bara tíu dropar


Just ten drops

an old world idiom from Iceland, the translation, just ten drops, or, just a little bit.

This is our whirlwind trip to Iceland, packed with adventure, bara tíu dropar.

Geothermal pools, yeah, lot’s of those, real fancy ones like the Blue Lagoon and then there are the random countryside hot pots as they call them (Iceland is basically a damn volcano island).

Geysers, check (see above^^)

Valleys of Fire, check (see above^^^)

Immense waterfalls, check. (planet’s 2nd most glaciers)

Amazing grub, lamb, fish & chips, lot’s of fish and chips!

Any adventure of mine has to have beer: Einstok brewery!

Icelandic holiday music & Icelandic karaoke

hahaha, yes, we did all these things in 4 short days.

Surprisingly memorable moment: a local flea market.

On with it then,

96 hours of Iceland – bara tíu dropar 

Day 1. BNA-BOS-KEF: Blue Lagoon at 9am

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Most US flights leave the Eastern seaboard and are overnight. We were on Wow air, $250 RT from Boston!, and landed at 5:50am in Keflavik; a small airport about an hour’s drive from Reykjavik.

One of the most popular questions for arriving tourists is “It’s 6am in Iceland, what the hell do I do now??”

As luck has it, the Blue Lagoon, arguably Iceland’s most popular attraction, is only a 20min drive from the KEF airport.

Right.So, 5:50am, landed. By 7 we were thru customs, checked bags in tow.

#1 thing to do before you leave KEF: goto Duty Free and buy your booze! Saying Iceland is expensive is a gross understatement.

Here’s what we bought at Duty Free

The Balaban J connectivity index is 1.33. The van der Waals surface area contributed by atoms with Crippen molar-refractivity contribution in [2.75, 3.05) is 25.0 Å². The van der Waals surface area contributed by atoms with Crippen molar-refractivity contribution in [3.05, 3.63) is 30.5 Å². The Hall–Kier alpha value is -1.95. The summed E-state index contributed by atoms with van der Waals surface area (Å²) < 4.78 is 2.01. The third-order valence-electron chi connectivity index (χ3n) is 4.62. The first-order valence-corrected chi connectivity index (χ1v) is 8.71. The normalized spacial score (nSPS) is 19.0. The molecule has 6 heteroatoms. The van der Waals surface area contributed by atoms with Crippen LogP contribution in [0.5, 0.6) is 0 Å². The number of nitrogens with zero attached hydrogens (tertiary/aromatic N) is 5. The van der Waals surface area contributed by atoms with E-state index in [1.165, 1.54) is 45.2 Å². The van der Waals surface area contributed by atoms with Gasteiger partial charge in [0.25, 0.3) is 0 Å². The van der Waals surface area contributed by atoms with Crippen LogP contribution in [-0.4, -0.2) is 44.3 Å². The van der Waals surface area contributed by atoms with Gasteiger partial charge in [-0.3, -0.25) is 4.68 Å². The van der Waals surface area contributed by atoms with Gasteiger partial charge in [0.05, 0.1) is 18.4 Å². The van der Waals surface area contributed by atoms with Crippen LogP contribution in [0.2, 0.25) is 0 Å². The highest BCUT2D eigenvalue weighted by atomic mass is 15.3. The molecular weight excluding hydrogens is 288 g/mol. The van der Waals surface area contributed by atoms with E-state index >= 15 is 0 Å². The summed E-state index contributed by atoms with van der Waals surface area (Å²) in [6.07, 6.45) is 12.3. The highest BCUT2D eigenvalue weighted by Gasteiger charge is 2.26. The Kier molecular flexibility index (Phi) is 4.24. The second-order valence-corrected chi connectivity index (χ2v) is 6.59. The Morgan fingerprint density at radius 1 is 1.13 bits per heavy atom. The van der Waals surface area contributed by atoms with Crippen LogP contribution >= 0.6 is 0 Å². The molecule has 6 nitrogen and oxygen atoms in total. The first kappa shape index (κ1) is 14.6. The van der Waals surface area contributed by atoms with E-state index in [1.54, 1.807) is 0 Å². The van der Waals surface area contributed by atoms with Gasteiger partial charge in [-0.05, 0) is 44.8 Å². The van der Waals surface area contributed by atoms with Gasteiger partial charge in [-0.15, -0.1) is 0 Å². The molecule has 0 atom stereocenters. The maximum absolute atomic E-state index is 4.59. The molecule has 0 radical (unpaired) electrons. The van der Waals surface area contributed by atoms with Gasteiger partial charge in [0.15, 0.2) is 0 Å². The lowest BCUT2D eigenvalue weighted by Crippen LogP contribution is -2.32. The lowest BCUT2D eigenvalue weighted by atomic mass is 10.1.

1 12 pack Einstok ipa. 1 12 pack Einstok pale ale. 2 bottle of red wine.

10 chocolate bars. Oatmeal, Raisns. Bread. PB&J.

That’s Breakfast, Lunch, snacks, and life-saving flavored waters.

This took roughly 20minutes.

Done.

We took the shuttle to our rental car location, which took about a total of 30minutes.

20 minutes to check out the car and get oriented and by 8am we were off.

{Sidenote: The roads are wide, gps works, very easy to navigate. I have Verizon so for $10/day you can flip your service to international plan, viola! Waze, Biotches. }

We were in the Blue Lagoon parking lot by 8:30am, it was so dark, and raining, and cold. *December, there are only a handful of daylight hours each day. Throw-in twilight and dusk, and you have maybe 6-7 hours of useable light.

Jena dug out her suit. I rustled a Einstok (local ipa) out of the duty free box, it was, after all, 2:30am.

The Pros of being at the Blue Lagoon, in December, when they open at 9am.

  1. There are no lines
  2. Zero light noise. It’s pitch black outside, which makes the hot pool experience even more surreal. The stars are popping and if it rains sideways (it rained sideways), dunking your head under the 90 degree water feels amazing.
  3. There are no people in the blue lagoon. Well, there are hardly people there. We saw maybe 20. Compare that to a sunny day, there can be thousands at the Blue Lagoon, or what is commonly referred to by locals as the world’s nastiest bathtub.
  4. The sunrise is amazing.
  5. Cons:
    1. They have alcohol huts, serving local craft beer and prosecco.
    2. There are silica face masks, algae face masks, and they’re included with your ticket.
    3. Inside the facility, they require that you take a shower and use soap (gasP) before you enter the pool. Which, tbh, after a full day of travel, this was really nice.

    Those are the cons. We don’t blame you if you change your mind.

click thru to read more about the islands largest hottest coolest geothermal bathtub.